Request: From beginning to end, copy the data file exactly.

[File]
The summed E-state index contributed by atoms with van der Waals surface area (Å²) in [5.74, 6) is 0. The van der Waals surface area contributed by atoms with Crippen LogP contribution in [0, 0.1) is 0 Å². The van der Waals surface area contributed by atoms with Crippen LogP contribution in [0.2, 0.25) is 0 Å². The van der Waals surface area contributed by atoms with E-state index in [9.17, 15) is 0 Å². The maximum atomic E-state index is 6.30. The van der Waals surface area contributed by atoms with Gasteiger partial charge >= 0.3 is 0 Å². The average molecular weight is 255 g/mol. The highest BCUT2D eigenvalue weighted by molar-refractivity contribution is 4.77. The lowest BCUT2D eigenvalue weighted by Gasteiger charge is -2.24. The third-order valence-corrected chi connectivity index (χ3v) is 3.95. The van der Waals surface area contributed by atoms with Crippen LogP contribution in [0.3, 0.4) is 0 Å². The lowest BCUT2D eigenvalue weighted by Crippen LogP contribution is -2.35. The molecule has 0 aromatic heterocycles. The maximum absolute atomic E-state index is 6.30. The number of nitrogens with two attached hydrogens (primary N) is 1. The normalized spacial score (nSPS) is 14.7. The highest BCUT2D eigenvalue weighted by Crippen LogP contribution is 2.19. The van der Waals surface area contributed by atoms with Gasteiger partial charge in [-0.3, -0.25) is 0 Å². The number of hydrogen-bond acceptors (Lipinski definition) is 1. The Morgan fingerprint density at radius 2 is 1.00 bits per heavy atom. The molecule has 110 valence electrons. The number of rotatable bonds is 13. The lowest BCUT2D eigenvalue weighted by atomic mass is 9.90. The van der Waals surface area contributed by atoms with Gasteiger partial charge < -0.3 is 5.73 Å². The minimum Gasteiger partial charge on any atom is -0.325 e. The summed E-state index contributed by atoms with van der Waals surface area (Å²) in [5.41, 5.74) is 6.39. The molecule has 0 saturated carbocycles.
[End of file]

The summed E-state index contributed by atoms with van der Waals surface area (Å²) in [5.74, 6) is 0. The van der Waals surface area contributed by atoms with Crippen LogP contribution in [0, 0.1) is 0 Å². The van der Waals surface area contributed by atoms with Crippen LogP contribution in [0.2, 0.25) is 0 Å². The van der Waals surface area contributed by atoms with E-state index in [9.17, 15) is 0 Å². The maximum atomic E-state index is 6.30. The van der Waals surface area contributed by atoms with Gasteiger partial charge >= 0.3 is 0 Å². The average molecular weight is 255 g/mol. The highest BCUT2D eigenvalue weighted by molar-refractivity contribution is 4.77. The lowest BCUT2D eigenvalue weighted by Gasteiger charge is -2.24. The third-order valence-corrected chi connectivity index (χ3v) is 3.95. The van der Waals surface area contributed by atoms with Crippen LogP contribution in [0.3, 0.4) is 0 Å². The lowest BCUT2D eigenvalue weighted by Crippen LogP contribution is -2.35. The molecule has 0 aromatic heterocycles. The maximum absolute atomic E-state index is 6.30. The number of nitrogens with two attached hydrogens (primary N) is 1. The normalized spacial score (nSPS) is 14.7. The highest BCUT2D eigenvalue weighted by Crippen LogP contribution is 2.19. The van der Waals surface area contributed by atoms with Gasteiger partial charge in [-0.3, -0.25) is 0 Å². The number of hydrogen-bond acceptors (Lipinski definition) is 1. The Morgan fingerprint density at radius 2 is 1.00 bits per heavy atom. The molecule has 110 valence electrons. The number of rotatable bonds is 13. The lowest BCUT2D eigenvalue weighted by atomic mass is 9.90. The van der Waals surface area contributed by atoms with Gasteiger partial charge < -0.3 is 5.73 Å². The minimum Gasteiger partial charge on any atom is -0.325 e. The summed E-state index contributed by atoms with van der Waals surface area (Å²) in [5.41, 5.74) is 6.39. The molecule has 0 saturated carbocycles.